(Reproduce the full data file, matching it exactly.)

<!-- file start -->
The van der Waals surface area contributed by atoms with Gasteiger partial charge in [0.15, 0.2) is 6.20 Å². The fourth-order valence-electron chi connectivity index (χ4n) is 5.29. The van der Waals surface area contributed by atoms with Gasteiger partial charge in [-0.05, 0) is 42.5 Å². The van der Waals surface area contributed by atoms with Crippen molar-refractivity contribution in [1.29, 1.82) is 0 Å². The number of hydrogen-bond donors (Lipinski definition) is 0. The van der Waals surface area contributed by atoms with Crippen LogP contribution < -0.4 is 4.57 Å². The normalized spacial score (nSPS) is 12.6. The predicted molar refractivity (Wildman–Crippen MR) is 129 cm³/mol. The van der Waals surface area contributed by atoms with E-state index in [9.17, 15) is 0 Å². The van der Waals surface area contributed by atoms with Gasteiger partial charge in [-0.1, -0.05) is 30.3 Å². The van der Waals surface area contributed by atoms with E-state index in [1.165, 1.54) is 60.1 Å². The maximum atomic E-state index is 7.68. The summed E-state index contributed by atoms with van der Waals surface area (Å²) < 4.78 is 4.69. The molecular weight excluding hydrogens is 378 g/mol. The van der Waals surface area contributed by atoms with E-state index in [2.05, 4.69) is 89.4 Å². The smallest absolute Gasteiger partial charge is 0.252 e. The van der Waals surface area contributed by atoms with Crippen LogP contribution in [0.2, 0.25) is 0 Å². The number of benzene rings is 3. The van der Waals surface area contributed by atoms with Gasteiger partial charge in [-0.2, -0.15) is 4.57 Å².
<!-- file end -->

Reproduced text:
The van der Waals surface area contributed by atoms with Gasteiger partial charge in [0.15, 0.2) is 6.20 Å². The fourth-order valence-electron chi connectivity index (χ4n) is 5.29. The van der Waals surface area contributed by atoms with Gasteiger partial charge in [-0.05, 0) is 42.5 Å². The van der Waals surface area contributed by atoms with Crippen molar-refractivity contribution in [1.29, 1.82) is 0 Å². The number of hydrogen-bond donors (Lipinski definition) is 0. The van der Waals surface area contributed by atoms with Crippen LogP contribution < -0.4 is 4.57 Å². The normalized spacial score (nSPS) is 12.6. The predicted molar refractivity (Wildman–Crippen MR) is 129 cm³/mol. The van der Waals surface area contributed by atoms with E-state index in [9.17, 15) is 0 Å². The van der Waals surface area contributed by atoms with Gasteiger partial charge in [-0.1, -0.05) is 30.3 Å². The van der Waals surface area contributed by atoms with E-state index in [1.165, 1.54) is 60.1 Å². The maximum atomic E-state index is 7.68. The summed E-state index contributed by atoms with van der Waals surface area (Å²) < 4.78 is 4.69. The molecular weight excluding hydrogens is 378 g/mol. The van der Waals surface area contributed by atoms with E-state index in [2.05, 4.69) is 89.4 Å². The smallest absolute Gasteiger partial charge is 0.252 e. The van der Waals surface area contributed by atoms with Crippen LogP contribution in [0.2, 0.25) is 0 Å². The number of benzene rings is 3. The van der Waals surface area contributed by atoms with Gasteiger partial charge in [-0.2, -0.15) is 4.57 Å².